Quickbooks allows you to categorize memorized reports into groups. Just click the option for “Save in Memorized Report Group,” after which you can choose one or more groups in which to save it. You can also share memorized reports with other users. This is done by clicking the option for “Share this report template with others.” If there’s an accountant who works on your business’s finances, for instance, you may want to share the memorized report with him or her. After completing the required field, select “OK.”

The Different Ways to Access a Memorized Report

There are several ways that you can access a memorized report in Quickbooks, one of which is from the “Report Center.” From the “Reports” menu, select “Report Center.” Under the list of available tabs, you should see an option for “Memorized.” Clicking this tab will allow you to access all of your memorized reports. It will load your report groups on the left-side menu. Just select a group, after which you can see all of the memorized reports assigned to that group. Another way to access a memorized report is from the “Memorized Report List.” Go back to the “Reports” menu and select “Memorized Reports,” followed by “Memorized Report List.”

How to Edit a Memorized Report

Of course, you can also edit a memorized report. Editing is done by opening the memorized report and changing one or more fields of information. When finished, click the “Memorize” option. Quickbooks will typically ask you if you want to create a new report or replace an existing report. If you choose the latter option, the old report will be deleted and replaced with the new report.

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Why You Shouldn’t Mix Business and Personal Finances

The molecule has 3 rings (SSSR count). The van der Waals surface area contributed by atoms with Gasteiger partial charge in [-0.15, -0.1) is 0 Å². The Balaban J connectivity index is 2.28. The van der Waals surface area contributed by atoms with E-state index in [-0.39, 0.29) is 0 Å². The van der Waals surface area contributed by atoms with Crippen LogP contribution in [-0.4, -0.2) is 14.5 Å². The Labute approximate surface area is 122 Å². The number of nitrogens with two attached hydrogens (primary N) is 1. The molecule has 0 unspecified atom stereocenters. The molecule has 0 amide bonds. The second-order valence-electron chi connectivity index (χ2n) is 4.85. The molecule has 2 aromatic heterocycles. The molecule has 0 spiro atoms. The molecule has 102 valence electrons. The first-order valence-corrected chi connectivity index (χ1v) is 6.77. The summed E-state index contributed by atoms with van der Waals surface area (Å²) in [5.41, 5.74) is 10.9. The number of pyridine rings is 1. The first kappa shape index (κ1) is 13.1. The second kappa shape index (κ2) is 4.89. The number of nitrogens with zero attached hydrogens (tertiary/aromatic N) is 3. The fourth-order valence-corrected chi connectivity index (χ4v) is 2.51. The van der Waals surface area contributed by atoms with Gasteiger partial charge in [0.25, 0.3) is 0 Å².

One of the most common accounting mistakes small business owners make is mixing their business and personal finances. Rather than using two separate accounts — an account for their business finances and another account for their personal finances — they use a single account. They’ll use this single account to receive money from their business’s customers, and they’ll also use this account to pay for both business- and personal-related expenses. While mixing business and personal finances may sound harmless, it can lead to several problems.

Missed Tax Deductions

Mixing personal and business finances can result in missed tax deductions. As you may know, most business-related purchases can be deducted from your taxes. Whether it’s cleaning supplies, shipping services, insurance, inventory, etc., you can typically deduct them from your taxes. You’ll need to identify them, however. And with mixed personal and business finances, you may overlook some of these tax deductions. The end result is a higher tax liability that cuts into your business’s annual profits.

Increased Risk of Tax Audit

Speaking of taxes, mixing personal and business finances can increase the risk of a tax audit. The Internal Revenue Service (IRS) doesn’t explicitly prohibit business owners from mixing their business and personal finances. It does, however, require them to maintain complete accounting records. Mixing business and personal finances can make it difficult to create complete accounting records. All of your business-related transactions will be tied to the same account as your personal transactions. The end result is messy and incomplete accounting records that place you at a greater risk of a tax audit.

Unprofessional Brand Image

Another reason to avoid mixing personal and business finances is that it creates an unprofessional brand image. You may need to write checks on behalf of your business. Maybe you’re purchasing inventory from a supplier, or perhaps you’re refunding a client or customer. Regardless, if you mix your personal and business finances, you’ll have to write checks from your personal account, which will also be used for your business-related transactions. The supplier, client or customer will see your personal name on the check rather than the name of your business.

The bottom line is that you should use separate accounts for your business and personal finances. Mixing these finances together under a single account can lead to missed tax deductions, an increased risk of a tax audit and an unprofessional brand image.